This textbook and guide focuses on methodologies for bias analysis in epidemiology and public health, not only providing updates to the first edition but also further developing methods and adding new advanced methods.As computational power available to analysts has improved and epidemiologic problems have become more advanced, missing data, Bayes, and empirical methods have become more commonly used. This new edition features updated examples throughout and adds coverage addressing: Measurement error pertaining to continuous and polytomous variables Methods surrounding person-time (rate) data Bias analysis using missing data, empirical (likelihood), and Bayes methods A unique feature of this revision is its section on best practices for implementing, presenting, and interpreting bias analyses. Pedagogically, the text guides students and professionals through the planning stages of bias analysis, including the design of validation studies and the collection of validity data from other sources. Three chapters present methods for corrections to address selection bias, uncontrolled confounding, and measurement errors, and subsequent sections extend these methods to probabilistic bias analysis, missing data methods, likelihood-based approaches, Bayesian methods, and best practices.Timothy Lash, D.Sc., M.P.H.,
is professor in the Department of Epidemiology at the Rollins School of Public Health and honorary professor of cancer epidemiology in the Department of Clinical Epidemiology at Aarhus University in Aarhus, Denmark. Dr. Lash is also past-President of the Society for Epidemiologic Research (SER) for the 2014-2015 term. His research focuses on predictors of cancer recurrence, including molecular predictors of treatment effectiveness and late recurrence, and he also researches methods and applications of quantitative bias analysis.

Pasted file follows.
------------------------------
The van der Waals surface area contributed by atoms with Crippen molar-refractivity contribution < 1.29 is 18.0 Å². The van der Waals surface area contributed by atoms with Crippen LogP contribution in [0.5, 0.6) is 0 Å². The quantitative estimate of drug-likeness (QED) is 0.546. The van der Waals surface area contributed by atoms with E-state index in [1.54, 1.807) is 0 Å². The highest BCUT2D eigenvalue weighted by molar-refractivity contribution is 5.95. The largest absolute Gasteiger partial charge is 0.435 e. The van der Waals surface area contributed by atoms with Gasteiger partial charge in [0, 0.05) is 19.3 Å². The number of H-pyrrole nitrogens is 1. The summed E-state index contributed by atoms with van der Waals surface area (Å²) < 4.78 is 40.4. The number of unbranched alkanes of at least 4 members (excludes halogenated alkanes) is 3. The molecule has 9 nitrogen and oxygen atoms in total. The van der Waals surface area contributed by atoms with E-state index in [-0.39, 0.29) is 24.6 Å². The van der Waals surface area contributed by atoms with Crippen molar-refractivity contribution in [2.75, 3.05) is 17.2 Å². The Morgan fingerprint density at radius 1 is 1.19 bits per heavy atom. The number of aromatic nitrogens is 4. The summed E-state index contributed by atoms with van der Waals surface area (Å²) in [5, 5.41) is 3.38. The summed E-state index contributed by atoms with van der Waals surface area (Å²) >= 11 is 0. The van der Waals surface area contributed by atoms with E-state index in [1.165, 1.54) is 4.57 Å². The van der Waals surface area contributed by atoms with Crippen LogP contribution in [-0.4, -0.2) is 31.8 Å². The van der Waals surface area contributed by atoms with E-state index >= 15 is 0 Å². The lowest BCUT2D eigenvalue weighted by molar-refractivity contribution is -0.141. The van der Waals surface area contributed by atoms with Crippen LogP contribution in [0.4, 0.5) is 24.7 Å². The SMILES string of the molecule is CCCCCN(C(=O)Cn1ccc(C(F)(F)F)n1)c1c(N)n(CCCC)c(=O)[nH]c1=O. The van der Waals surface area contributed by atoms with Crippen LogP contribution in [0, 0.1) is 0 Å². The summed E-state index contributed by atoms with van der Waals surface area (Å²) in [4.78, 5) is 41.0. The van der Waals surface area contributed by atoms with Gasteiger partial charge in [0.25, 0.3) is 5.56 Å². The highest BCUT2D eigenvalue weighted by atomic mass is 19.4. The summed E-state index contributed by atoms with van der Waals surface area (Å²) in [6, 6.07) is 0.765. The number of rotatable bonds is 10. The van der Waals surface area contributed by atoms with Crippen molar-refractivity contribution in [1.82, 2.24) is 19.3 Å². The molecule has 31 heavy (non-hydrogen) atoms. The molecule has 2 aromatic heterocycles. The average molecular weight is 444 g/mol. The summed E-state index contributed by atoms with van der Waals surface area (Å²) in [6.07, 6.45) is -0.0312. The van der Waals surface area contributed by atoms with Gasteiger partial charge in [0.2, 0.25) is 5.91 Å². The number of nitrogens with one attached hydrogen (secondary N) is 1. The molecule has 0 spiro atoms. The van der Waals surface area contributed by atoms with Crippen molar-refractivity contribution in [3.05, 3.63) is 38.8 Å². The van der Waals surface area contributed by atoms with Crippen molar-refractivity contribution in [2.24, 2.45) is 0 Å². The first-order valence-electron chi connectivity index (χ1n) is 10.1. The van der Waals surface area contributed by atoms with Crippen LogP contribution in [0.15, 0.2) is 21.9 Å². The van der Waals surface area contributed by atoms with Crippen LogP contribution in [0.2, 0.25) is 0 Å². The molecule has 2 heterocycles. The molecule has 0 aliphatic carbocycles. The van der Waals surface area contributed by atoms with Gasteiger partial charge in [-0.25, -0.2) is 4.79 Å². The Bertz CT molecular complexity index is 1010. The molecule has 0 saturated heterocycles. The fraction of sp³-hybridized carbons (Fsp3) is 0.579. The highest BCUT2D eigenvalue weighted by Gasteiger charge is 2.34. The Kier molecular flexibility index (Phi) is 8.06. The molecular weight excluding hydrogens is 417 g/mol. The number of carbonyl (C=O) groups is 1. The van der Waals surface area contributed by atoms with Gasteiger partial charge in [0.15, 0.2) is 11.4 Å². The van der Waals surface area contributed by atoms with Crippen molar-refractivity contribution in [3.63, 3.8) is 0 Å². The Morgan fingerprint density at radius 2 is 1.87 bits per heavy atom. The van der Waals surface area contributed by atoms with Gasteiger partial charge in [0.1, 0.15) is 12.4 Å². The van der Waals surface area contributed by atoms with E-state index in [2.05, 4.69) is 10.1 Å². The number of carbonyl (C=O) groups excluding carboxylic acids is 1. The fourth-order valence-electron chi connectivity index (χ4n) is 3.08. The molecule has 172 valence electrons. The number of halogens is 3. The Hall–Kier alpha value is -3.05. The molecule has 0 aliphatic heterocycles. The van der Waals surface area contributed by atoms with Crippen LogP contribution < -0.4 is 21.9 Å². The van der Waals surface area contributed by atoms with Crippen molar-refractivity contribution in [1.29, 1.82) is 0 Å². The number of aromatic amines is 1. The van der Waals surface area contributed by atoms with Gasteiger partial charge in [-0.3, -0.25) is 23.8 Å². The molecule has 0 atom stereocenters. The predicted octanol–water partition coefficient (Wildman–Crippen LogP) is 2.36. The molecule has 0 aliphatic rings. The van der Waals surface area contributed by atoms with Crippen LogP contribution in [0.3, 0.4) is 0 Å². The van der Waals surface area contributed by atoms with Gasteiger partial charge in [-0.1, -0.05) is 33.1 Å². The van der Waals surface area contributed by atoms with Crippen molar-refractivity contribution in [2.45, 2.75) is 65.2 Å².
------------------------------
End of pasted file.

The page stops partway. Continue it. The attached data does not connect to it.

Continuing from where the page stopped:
Matthew Fox, D.Sc., M.P.H, is associate professor in the Center for Global Health & Development and in the Department of Epidemiology at Boston University. Before joining Boston University, he was a Peace Corps volunteer in the former Soviet Republic of Turkmenistan. Dr. Fox is currently funded through a K award from the National Institutes of Allergy and Infectious Diseases to work on ways to improve retention in HIV-care programs in South Africa from time of testing HIV-positive through long-term treatment. His research interests include treatment outcomes in HIV-treatment programs, infectious disease epidemiology, and epidemiological methods, including quantitative bias analysis.
Richard MacLehose, Ph.D., is associate professor in the Division of Epidemiology and Community Health at the University of Minnesota. Dr. MacLehose received his M.S. in epidemiology from the University of Washington and his Ph.D. in epidemiology from the University of North Carolina. His research interests include Bayesian statistics (including bias analysis), epidemiologic methods, applied biostatistics, and reproductive and environmental health.